800,000 bees kill Arizona gardener in unprovoked attack

800,000 bees kill Arizona gardener in unprovoked attack
A gardener in Arizona has died after being dive bombed by a swarm of killer bees and another man was taken to hospital with 100 stings.

The 32-year-old victim was working on a house in Douglas near the Mexican border with three colleagues who were preparing to cut the lawn of a 90-year-old man when the bees struck.

They were working for a charity that provides work for people with learning difficulties and assists needy or elderly people in the community.

As soon as they turned on their lawn mower they were dive bombed by a huge swarm of bees from a hive which was concealed in the back of the house.

Two of the other gardeners who were not badly stung ran to a neighbor’s house to call the fire service but when the emergency services arrived on the scene one of the men had collapsed and was already in respiratory arrest.

“A witness said his face and neck were covered in bees,” Captain Ray Luzania, from the Douglas fire department, told the Arizona Republic.

The man, whose name has not been released, later died on arrival to hospital having suffered a heart attack. The second victim is believed to have been stung about 100 times before managing to escape and remains in critical condition in the hospital.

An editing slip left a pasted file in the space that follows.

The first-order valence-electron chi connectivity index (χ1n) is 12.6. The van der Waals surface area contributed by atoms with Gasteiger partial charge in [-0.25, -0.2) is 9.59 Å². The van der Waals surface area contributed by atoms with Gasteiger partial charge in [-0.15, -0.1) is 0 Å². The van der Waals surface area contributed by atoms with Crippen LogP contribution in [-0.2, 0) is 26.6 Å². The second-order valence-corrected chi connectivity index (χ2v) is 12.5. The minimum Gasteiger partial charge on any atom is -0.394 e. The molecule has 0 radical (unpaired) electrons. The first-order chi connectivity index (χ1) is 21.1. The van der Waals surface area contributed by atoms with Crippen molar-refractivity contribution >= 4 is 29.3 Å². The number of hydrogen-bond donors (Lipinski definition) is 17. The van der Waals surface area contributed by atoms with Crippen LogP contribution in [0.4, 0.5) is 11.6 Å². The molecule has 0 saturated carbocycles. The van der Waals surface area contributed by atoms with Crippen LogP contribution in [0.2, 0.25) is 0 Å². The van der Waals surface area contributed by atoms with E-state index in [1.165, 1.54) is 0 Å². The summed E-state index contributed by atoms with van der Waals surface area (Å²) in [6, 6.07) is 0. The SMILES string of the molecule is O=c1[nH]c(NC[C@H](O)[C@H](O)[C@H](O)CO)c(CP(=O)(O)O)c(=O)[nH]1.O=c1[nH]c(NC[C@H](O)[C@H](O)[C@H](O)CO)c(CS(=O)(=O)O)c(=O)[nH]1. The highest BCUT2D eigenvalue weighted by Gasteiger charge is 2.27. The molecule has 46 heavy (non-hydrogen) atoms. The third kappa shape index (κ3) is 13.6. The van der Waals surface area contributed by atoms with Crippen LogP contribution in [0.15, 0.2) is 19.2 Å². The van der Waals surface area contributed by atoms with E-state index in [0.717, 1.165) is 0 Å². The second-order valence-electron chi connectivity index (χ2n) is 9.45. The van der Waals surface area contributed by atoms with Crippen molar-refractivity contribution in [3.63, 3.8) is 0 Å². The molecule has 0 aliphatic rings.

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A third gardener and a neighbor were also attacked; in total seven people were stung according to the Douglas fire chief.

As soon as the area was cleared by the fire service, beekeepers moved in to destroy the hive.

“They were dropping down at me even before I started approaching it. That was before I started spraying and they were dive bombing me, and that’s a sign to back off, back way off,” Jesus Corellla, a pest control expert, told Tucson News Now.

Beekeepers had to move part of the roof to access the huge hive of bees, which they think may have been there for up to a decade and was home to about 800,000 bees.

“I mean it was probably a good two feet wide by six feet long, stuck right in the rafters of the eaves, in between the ceiling and the attic,” Corella said.

Beekeepers and firemen then exterminated the hive with foam and pesticides.

Mario Nova, fire chief for Douglas, said he had never seen anything like it before.

“Nothing in this magnitude, we’ve never experienced anything of this magnitude,” he told Tucson News Now.

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There are about 40 fatal bee attacks in the US every year.

The danger is not the toxicity of the venom but that when killer bees are disturbed “they are more likely to pursue the source of disturbance more consistently,” Dr May Berenbaum, a professor at the University of Illinois, told CBSNews.com.